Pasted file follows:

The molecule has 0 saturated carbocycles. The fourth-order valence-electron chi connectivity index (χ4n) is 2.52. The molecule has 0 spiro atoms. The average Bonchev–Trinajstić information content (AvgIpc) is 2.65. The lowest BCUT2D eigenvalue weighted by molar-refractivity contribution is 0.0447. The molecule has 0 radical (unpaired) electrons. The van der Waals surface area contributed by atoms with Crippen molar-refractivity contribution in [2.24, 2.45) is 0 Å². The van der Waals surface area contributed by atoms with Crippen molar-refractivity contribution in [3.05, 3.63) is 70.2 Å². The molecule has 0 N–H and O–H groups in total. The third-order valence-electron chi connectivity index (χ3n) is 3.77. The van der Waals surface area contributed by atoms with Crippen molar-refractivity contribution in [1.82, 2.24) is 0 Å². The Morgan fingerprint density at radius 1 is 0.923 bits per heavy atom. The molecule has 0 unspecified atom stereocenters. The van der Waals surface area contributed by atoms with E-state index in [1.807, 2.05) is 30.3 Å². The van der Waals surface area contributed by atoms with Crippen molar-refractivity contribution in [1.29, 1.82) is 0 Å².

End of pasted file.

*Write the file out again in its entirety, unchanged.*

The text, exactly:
The molecule has 0 saturated carbocycles. The fourth-order valence-electron chi connectivity index (χ4n) is 2.52. The molecule has 0 spiro atoms. The average Bonchev–Trinajstić information content (AvgIpc) is 2.65. The lowest BCUT2D eigenvalue weighted by molar-refractivity contribution is 0.0447. The molecule has 0 radical (unpaired) electrons. The van der Waals surface area contributed by atoms with Crippen molar-refractivity contribution in [2.24, 2.45) is 0 Å². The van der Waals surface area contributed by atoms with Crippen molar-refractivity contribution in [3.05, 3.63) is 70.2 Å². The molecule has 0 N–H and O–H groups in total. The third-order valence-electron chi connectivity index (χ3n) is 3.77. The van der Waals surface area contributed by atoms with Crippen molar-refractivity contribution in [1.82, 2.24) is 0 Å². The Morgan fingerprint density at radius 1 is 0.923 bits per heavy atom. The molecule has 0 unspecified atom stereocenters. The van der Waals surface area contributed by atoms with E-state index in [1.807, 2.05) is 30.3 Å². The van der Waals surface area contributed by atoms with Crippen molar-refractivity contribution in [1.29, 1.82) is 0 Å².